Elan, Wyeth kick off North American leg of Phase 3 Program for bapineuzumab in Alzheimer’s Disease

Elan Corp. and Wyeth Pharmaceuticals, a division of Wyeth, recently announced the first patient in North America has been dosed as part of a global Phase III clinical program

DUBLIN—Elan Corp. and Wyeth Pharmaceuticals, a division of Wyeth, recently announced the first patient in North America has been dosed as part of a global Phase III clinical program—under a fast-track designation from the FDA—for bapineuzumab (AAB-001) in patients with mild to moderate Alzheimer's disease.
 
The Phase III clinical program for bapineuzumab is intended to provide safety and efficacy data to support the filing and approval of licensing applications for bapineuzumab as a potential treatment for patients with mild to moderate Alzheimer's disease.
 
The Phase III clinical program for bapineuzumab (AAB-001) is the first known late-stage investigation to date of an antibody to potentially treat Alzheimer's disease. It will include four randomized, double-blind, placebo-controlled studies in approximately 4,000 total patients with mild to moderate Alzheimer's disease.
 
More than 350 sites worldwide are expected to participate in the program. Patients are planned to be distributed equally between North America and the rest of the world. The studies in North America now are under way. The other studies are expected to begin enrolling patients during the first part of the year.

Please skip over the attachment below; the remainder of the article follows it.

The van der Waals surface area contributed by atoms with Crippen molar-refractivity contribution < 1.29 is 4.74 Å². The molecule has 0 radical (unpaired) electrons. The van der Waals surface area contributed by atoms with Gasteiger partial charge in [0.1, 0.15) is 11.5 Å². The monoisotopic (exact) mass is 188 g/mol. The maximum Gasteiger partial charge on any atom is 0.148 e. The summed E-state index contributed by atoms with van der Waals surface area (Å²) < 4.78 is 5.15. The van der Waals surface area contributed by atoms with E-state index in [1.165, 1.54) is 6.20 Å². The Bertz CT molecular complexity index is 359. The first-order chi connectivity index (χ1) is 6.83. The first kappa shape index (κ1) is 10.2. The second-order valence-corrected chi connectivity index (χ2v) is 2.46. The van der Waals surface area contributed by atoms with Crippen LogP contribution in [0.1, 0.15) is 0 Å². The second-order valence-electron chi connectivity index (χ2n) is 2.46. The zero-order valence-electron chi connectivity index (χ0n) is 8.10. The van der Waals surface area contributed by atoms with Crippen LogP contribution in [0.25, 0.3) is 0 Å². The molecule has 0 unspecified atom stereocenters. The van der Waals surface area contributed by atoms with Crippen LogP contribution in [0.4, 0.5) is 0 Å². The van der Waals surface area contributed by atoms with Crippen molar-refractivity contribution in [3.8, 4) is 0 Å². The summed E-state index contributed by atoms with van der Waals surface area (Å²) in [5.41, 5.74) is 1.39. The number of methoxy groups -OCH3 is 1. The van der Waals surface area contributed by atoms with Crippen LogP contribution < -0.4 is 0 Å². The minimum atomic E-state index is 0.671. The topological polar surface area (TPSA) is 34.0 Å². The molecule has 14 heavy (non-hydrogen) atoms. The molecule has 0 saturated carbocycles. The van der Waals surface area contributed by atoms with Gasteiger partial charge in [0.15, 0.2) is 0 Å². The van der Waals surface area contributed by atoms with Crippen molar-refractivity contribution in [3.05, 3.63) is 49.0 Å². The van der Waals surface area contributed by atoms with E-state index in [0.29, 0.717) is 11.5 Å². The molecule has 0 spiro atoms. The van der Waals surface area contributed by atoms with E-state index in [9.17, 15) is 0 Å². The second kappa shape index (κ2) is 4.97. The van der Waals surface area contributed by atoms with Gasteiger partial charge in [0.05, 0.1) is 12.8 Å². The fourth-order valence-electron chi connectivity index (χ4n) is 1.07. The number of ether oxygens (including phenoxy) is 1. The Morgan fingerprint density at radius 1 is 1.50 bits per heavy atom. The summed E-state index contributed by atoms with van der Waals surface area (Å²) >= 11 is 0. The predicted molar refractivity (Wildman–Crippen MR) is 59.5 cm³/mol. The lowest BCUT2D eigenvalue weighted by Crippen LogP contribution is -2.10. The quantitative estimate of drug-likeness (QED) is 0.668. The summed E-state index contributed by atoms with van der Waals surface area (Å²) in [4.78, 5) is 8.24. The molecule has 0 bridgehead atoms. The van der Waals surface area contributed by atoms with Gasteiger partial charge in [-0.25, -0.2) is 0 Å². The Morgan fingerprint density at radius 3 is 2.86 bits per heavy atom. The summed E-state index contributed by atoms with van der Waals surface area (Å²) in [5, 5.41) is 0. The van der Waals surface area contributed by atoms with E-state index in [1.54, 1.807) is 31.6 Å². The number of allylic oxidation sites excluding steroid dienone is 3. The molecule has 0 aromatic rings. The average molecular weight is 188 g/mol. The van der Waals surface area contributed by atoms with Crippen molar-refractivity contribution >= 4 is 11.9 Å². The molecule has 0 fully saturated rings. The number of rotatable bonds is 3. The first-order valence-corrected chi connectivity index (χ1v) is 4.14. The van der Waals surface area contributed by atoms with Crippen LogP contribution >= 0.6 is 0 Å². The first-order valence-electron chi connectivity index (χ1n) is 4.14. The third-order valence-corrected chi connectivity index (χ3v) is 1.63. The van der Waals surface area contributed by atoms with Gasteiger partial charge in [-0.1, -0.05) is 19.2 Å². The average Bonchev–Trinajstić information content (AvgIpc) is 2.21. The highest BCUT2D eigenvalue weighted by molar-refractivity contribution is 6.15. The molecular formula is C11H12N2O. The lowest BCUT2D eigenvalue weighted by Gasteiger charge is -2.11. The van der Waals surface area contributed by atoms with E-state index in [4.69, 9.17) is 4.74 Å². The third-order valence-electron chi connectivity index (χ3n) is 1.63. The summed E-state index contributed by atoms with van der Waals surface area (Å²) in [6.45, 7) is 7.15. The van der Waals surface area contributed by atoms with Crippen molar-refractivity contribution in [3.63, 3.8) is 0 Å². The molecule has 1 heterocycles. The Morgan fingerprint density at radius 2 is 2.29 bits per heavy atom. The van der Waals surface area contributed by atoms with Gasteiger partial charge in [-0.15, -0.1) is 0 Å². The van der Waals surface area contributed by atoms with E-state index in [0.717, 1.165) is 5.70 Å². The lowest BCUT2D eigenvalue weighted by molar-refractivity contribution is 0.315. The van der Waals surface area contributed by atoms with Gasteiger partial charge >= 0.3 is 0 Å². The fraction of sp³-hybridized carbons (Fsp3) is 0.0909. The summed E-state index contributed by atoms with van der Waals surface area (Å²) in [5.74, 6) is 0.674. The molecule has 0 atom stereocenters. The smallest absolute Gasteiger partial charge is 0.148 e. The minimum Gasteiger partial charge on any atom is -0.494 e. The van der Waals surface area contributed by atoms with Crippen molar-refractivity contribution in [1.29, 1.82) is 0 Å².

Each of the four studies will have co-primary efficacy endpoints –one cognitive and one functional—and patients are planned to participate for 18 months and will be evaluated using several methods, including neuropsychiatric scales and imaging and biomarker analysis.
 
The Elan and Wyeth Alzheimer's Immunotherapy Program (AIP) includes investigational clinical programs for bapineuzumab, bapineuzumab SubQ, ACC-001 and AAB-002. AIP is a 50/50 collaboration to research, develop and commercialize an immunotherapeutic approach that may be used for the treatment of mild to moderate Alzheimer's disease and possibly to prevent the onset of the disease.


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